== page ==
He may be still glowing after a sensational performance at the Dublin Marathon, but for Stephen Scullion there have been many dark days in leading to his latest achievement.

The 30-year-old bounced back from disappointment in the World Championships in Doha in spectacular fashion, finishing as runner-up to Othmane El Gourmi on Sunday, crossing the line in 2:12:01 the fastest time in 17 years by an Irish athlete in Dublin.

Scullion said what made the day "amazing" was what preceded it.

In desperately humid conditions, the Belfast native battled to 43rd place in Doha last month in a time of 2:21:31.

"I was upset because I didn't really know where I went wrong. It was the hardest I hardest I had ever worked for a marathon and it was the fittest I had ever felt," he told 2fm’s Game On.

"I don't know how to analyse a result like Doha. For all the hard work, I wasn’t sure how to analyse the end result. Was it a good day? Was it a bad day? I was beating myself up internally."

Paul McNamara, High Performance Manager of Athletics Ireland, told the athlete he had in fact exceeded expectations given the conditions, and a  week’s holidays helped process the performance.

One training session at altitude in Arizona was his preparation for Dublin, but his confidence was returning.

Scullion has worked closely with the Sport Institute Northern Ireland in the past and that was another reason for optimism ahead of Dublin.

I felt nothing could stop me

Testing before the 2018 London marathon predicted a time between 2.14 and 2.16. In spite of the sweltering heat, the Clonliffe Harriers man finished 12th overall with a personal best of 2:15:55.

Prior to Dublin, tests predicted he could run the Olympic standard (2:11:30) in the Irish capital.

"I felt nothing could stop me."

He took the National Championship just outside the Olympic standard, but feels there is more in him.

"One of the hills in Dublin is the same total elevation as the likes of Berlin and Frankfurt – it’s quite frightening that I’m able to back up the data.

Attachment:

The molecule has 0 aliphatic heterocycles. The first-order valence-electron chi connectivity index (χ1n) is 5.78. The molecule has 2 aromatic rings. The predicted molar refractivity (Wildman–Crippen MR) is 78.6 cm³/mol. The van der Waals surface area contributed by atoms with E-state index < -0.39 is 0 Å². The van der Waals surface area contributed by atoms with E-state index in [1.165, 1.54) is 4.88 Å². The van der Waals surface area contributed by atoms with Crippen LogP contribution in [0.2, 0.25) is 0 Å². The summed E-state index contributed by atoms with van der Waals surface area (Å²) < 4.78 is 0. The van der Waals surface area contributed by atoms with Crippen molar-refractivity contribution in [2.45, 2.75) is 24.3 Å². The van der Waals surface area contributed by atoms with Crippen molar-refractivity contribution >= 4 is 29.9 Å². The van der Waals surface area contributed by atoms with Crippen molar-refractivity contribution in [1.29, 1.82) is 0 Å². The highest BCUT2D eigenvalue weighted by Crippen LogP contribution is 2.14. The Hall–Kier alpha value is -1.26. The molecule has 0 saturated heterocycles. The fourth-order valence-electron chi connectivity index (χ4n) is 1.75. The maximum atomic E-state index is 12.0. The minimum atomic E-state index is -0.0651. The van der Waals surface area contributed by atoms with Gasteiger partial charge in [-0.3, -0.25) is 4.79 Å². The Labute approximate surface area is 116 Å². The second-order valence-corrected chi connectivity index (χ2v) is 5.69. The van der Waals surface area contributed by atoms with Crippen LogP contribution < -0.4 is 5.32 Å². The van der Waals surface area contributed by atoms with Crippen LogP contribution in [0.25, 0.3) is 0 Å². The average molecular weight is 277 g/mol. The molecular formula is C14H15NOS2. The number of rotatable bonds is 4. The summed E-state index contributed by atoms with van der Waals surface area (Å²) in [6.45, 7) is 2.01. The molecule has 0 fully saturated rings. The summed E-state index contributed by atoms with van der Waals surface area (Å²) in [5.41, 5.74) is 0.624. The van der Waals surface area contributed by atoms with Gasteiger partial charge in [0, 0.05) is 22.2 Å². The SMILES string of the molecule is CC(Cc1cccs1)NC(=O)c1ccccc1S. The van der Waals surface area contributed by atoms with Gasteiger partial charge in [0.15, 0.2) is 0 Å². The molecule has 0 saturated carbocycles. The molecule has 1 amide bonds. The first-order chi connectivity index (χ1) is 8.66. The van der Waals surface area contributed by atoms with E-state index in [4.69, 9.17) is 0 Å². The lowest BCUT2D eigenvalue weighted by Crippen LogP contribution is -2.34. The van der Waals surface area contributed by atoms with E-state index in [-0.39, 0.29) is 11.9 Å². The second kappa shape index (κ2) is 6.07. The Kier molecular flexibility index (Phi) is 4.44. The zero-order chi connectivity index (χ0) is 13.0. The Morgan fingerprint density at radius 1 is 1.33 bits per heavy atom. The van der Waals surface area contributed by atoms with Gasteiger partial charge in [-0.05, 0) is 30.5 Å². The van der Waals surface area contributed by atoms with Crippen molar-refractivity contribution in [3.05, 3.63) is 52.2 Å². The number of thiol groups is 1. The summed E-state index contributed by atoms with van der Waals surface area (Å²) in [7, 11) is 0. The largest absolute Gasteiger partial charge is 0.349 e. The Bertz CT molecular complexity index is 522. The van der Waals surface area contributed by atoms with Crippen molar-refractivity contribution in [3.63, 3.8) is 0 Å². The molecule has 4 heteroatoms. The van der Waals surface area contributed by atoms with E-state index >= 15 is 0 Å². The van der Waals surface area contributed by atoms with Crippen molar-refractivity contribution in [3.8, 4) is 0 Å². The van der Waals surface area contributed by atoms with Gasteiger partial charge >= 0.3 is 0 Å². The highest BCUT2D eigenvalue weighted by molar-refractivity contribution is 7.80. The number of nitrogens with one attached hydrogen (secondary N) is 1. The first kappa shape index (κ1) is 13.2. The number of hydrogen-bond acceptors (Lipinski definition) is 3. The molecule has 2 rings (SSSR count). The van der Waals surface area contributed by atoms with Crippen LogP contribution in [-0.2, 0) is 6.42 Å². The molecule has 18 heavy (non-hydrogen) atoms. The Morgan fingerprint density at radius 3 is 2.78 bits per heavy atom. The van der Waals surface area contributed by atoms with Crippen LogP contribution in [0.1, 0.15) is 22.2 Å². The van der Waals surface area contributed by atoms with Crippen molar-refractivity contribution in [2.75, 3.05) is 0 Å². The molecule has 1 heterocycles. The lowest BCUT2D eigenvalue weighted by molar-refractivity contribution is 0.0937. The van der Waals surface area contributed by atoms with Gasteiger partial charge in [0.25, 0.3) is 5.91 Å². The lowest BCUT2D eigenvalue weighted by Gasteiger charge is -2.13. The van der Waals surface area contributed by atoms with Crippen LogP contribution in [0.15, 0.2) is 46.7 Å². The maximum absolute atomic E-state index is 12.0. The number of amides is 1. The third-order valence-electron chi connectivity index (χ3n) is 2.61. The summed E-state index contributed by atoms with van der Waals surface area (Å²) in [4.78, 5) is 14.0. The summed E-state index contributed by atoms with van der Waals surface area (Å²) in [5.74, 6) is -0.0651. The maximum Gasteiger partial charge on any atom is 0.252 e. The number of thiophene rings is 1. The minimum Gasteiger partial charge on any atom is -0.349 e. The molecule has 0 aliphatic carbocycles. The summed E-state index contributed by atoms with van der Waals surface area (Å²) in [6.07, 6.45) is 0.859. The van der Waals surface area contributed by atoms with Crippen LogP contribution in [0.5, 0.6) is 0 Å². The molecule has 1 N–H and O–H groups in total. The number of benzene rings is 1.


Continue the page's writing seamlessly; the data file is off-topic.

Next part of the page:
"If I can get the training done, and I’m in a good place mentally, I’m able to back up the science."

Vindication of his decision to stick with athletics after falling out of love with it previously was there for all to see in Dublin, and Scullion admits that the sacrifices along the way have regularly led him to question the path he was on.

"I was crying my eyes out after Doha I was so upset. It has happened a few times over the past few years.

"I think I almost took this responsibility that maybe it was up to me not to quit. Maybe then I could inspire a junior to be a world beater, to keep going because Stephen Scullion kept going when it wasn’t always amazing.

"Sunday was amazing and suddenly you are running times that can win medals at championships. Part of you has to always believe in yourself. That’s what kept me going, but there have been so many times when I have been eight miles out on a dusty road in Flagstaff, Arizona by myself and I have just stopped.

"A couple of times I have nearly been brought to tears just thinking, 'is this worth it?’

"I can brush it off. I have this 'I don’t care’ attitude. I dust off that I don’t see my family, that I miss birthdays and I have missed the last three Christmases. I dust it off like it’s nothing, but sometimes it creeps up on you.

"It might seem unfair, but I can’t ever ignore the fact that that is what it takes."

The 30-year-old insists that the upturn in fortunes is now down to a new found sense of impenetrable mental stability.

Maybe it's because I have been a quitter in life

Dublin he says was the first race he has experienced without a single negative thought cluttering his mind mid-race – "I don’t know if that was the crowd, but it was fun from start to finish" – and his steely resolve is paying dividend.

"Most marathons and most races, I go through some really tough moments with myself. One of my mantras is that I’m an animal. I’m proving it to myself more and more. It’s almost scary that I have become this person that doesn’t quit.

"Maybe it’s because I have been a quitter in life. I retired from running, went on to do different things and I stopped respecting myself for it.

"My goal is to see how fast I can run go by just applying myself. If I apply myself, and don’t give up on racing, I’ll be content."

Scullion clocked the fastest Irish men’s time since Mark Carroll’s 2:10:54 in New York in 2002, but sees no reason why he can’t bring that time down further with Tokyo 2020 in his sights.

"I’m going to predict that I will run 2.08.45 before I retire. I think I could."